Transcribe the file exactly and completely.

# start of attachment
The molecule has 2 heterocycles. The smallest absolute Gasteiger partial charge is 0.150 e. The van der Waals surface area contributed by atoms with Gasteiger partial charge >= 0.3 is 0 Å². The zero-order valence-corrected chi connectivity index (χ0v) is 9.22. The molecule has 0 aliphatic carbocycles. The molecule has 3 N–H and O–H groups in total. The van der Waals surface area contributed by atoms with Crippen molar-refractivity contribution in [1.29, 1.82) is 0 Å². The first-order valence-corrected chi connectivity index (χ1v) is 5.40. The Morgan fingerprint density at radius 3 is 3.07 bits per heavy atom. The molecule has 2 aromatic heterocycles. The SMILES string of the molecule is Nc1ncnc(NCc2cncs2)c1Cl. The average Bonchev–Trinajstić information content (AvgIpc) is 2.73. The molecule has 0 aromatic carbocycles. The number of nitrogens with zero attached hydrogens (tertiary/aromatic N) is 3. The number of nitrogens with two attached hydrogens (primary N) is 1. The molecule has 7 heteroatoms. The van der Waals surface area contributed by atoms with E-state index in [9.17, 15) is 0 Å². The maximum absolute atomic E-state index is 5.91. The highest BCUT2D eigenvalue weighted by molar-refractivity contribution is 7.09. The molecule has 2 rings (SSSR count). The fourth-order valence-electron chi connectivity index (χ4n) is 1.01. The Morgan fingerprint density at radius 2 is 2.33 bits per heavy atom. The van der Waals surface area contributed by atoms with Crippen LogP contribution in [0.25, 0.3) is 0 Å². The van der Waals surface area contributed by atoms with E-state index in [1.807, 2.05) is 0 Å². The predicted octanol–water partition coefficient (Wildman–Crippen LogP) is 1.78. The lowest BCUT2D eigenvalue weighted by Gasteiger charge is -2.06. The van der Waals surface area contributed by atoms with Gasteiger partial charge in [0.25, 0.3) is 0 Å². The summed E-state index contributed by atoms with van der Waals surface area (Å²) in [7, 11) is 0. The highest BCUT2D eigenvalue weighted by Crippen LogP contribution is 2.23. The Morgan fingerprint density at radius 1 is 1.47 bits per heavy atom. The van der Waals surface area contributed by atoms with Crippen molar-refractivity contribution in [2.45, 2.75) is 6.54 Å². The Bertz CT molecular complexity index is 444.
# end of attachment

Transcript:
The molecule has 2 heterocycles. The smallest absolute Gasteiger partial charge is 0.150 e. The van der Waals surface area contributed by atoms with Gasteiger partial charge >= 0.3 is 0 Å². The zero-order valence-corrected chi connectivity index (χ0v) is 9.22. The molecule has 0 aliphatic carbocycles. The molecule has 3 N–H and O–H groups in total. The van der Waals surface area contributed by atoms with Crippen molar-refractivity contribution in [1.29, 1.82) is 0 Å². The first-order valence-corrected chi connectivity index (χ1v) is 5.40. The Morgan fingerprint density at radius 3 is 3.07 bits per heavy atom. The molecule has 2 aromatic heterocycles. The SMILES string of the molecule is Nc1ncnc(NCc2cncs2)c1Cl. The average Bonchev–Trinajstić information content (AvgIpc) is 2.73. The molecule has 0 aromatic carbocycles. The number of nitrogens with zero attached hydrogens (tertiary/aromatic N) is 3. The number of nitrogens with two attached hydrogens (primary N) is 1. The molecule has 7 heteroatoms. The van der Waals surface area contributed by atoms with E-state index in [9.17, 15) is 0 Å². The maximum absolute atomic E-state index is 5.91. The highest BCUT2D eigenvalue weighted by molar-refractivity contribution is 7.09. The molecule has 2 rings (SSSR count). The fourth-order valence-electron chi connectivity index (χ4n) is 1.01. The Morgan fingerprint density at radius 2 is 2.33 bits per heavy atom. The van der Waals surface area contributed by atoms with Crippen LogP contribution in [0.25, 0.3) is 0 Å². The van der Waals surface area contributed by atoms with E-state index in [1.807, 2.05) is 0 Å². The predicted octanol–water partition coefficient (Wildman–Crippen LogP) is 1.78. The lowest BCUT2D eigenvalue weighted by Gasteiger charge is -2.06. The van der Waals surface area contributed by atoms with Gasteiger partial charge in [0.25, 0.3) is 0 Å². The summed E-state index contributed by atoms with van der Waals surface area (Å²) in [7, 11) is 0. The highest BCUT2D eigenvalue weighted by Crippen LogP contribution is 2.23. The Morgan fingerprint density at radius 1 is 1.47 bits per heavy atom. The van der Waals surface area contributed by atoms with Crippen molar-refractivity contribution in [2.45, 2.75) is 6.54 Å². The Bertz CT molecular complexity index is 444.